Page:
- The Washington Times - Monday, May 16, 2022

Substitute teachers in the D.C. Public Schools protested at City Hall Monday, citing inflation concerns as they demanded a pay increase to $35 an hour.

The Washington Substitute Teachers United (WSTU), an informal coalition of the city’s mostly non-unionized subs, said in a press release that recent pay increases of $5 an hour for regular daily subs and $10 an hour for long-term subs — both of which went into effect this month — are not enough to provide a living wage.

On Jan. 18, Mayor Muriel Bowser announced that DCPS substitute teachers would receive an increase from $15 an hour. But the WSTU said subs did not see any increases until their May 6 paychecks, when a $5 increase for regular subs and a $10 increase for long-term subs took effect.



The city is down to 500 subs from 800 before the pandemic, according to Myrtle Washington, president of WSTU.

“We deserve a living wage because we should be able to live without spending all of our salary on gasoline and basic necessities,” Ms. Washington told The Washington Times. “Some of us are struggling to do that.”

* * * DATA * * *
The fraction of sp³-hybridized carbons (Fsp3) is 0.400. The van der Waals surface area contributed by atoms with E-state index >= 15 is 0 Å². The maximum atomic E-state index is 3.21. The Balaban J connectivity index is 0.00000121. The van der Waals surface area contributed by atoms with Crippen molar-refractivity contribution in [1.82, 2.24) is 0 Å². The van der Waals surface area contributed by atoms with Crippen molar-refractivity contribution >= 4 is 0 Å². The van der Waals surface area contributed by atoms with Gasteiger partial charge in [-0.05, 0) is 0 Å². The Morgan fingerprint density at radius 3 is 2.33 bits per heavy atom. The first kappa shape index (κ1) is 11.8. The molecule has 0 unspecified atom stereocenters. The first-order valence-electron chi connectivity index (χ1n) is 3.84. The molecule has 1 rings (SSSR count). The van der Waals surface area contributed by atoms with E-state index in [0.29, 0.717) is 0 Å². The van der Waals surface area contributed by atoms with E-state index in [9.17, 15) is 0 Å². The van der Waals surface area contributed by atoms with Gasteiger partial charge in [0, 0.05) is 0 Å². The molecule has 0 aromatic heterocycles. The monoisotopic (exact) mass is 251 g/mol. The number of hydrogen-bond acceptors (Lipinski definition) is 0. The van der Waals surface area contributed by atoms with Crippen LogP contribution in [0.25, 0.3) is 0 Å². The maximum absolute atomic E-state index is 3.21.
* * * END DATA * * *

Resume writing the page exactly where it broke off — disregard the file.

Neither Mayor Bowser nor D.C. City Council responded to a request for comment on the protest that occurred Monday in front of city offices at the John Wilson Building on Pennsylvania Avenue.


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The protest comes amid a nationwide substitute teacher shortage that has seen many schools using substitutes as full-time replacements for teachers who have quit the profession.

• Sean Salai can be reached at ssalai@washingtontimes.com.

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